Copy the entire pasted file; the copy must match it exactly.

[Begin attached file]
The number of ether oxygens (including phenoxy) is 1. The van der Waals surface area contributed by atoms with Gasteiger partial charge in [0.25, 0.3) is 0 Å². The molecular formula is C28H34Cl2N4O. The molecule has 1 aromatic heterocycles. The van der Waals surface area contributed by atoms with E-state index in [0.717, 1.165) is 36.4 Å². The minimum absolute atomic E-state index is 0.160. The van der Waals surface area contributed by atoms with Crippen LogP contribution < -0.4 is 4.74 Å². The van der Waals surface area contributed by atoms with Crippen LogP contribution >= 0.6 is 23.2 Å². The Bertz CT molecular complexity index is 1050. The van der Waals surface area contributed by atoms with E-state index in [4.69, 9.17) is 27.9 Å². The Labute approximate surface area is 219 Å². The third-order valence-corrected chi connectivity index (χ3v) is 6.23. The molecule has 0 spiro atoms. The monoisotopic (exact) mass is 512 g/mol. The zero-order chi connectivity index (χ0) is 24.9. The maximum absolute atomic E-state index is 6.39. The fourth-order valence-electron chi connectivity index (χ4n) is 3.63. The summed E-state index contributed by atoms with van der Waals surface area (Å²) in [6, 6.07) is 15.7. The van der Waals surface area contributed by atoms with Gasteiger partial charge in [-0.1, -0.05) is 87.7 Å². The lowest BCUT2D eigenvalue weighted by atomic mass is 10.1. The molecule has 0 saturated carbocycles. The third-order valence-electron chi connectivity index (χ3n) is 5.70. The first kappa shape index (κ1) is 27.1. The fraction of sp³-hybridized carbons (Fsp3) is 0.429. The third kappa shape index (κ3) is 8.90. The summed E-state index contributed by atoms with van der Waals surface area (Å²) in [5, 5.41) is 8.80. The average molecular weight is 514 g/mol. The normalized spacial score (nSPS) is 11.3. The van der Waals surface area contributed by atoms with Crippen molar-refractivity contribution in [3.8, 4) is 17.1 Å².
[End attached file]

The number of ether oxygens (including phenoxy) is 1. The van der Waals surface area contributed by atoms with Gasteiger partial charge in [0.25, 0.3) is 0 Å². The molecular formula is C28H34Cl2N4O. The molecule has 1 aromatic heterocycles. The van der Waals surface area contributed by atoms with E-state index in [0.717, 1.165) is 36.4 Å². The minimum absolute atomic E-state index is 0.160. The van der Waals surface area contributed by atoms with Crippen LogP contribution < -0.4 is 4.74 Å². The van der Waals surface area contributed by atoms with Crippen LogP contribution >= 0.6 is 23.2 Å². The Bertz CT molecular complexity index is 1050. The van der Waals surface area contributed by atoms with E-state index in [4.69, 9.17) is 27.9 Å². The Labute approximate surface area is 219 Å². The third-order valence-corrected chi connectivity index (χ3v) is 6.23. The molecule has 0 spiro atoms. The monoisotopic (exact) mass is 512 g/mol. The zero-order chi connectivity index (χ0) is 24.9. The maximum absolute atomic E-state index is 6.39. The fourth-order valence-electron chi connectivity index (χ4n) is 3.63. The summed E-state index contributed by atoms with van der Waals surface area (Å²) in [6, 6.07) is 15.7. The van der Waals surface area contributed by atoms with Gasteiger partial charge in [-0.1, -0.05) is 87.7 Å². The lowest BCUT2D eigenvalue weighted by atomic mass is 10.1. The molecule has 0 saturated carbocycles. The third-order valence-electron chi connectivity index (χ3n) is 5.70. The first kappa shape index (κ1) is 27.1. The fraction of sp³-hybridized carbons (Fsp3) is 0.429. The third kappa shape index (κ3) is 8.90. The summed E-state index contributed by atoms with van der Waals surface area (Å²) in [5, 5.41) is 8.80. The average molecular weight is 514 g/mol. The normalized spacial score (nSPS) is 11.3. The van der Waals surface area contributed by atoms with Crippen molar-refractivity contribution in [3.8, 4) is 17.1 Å².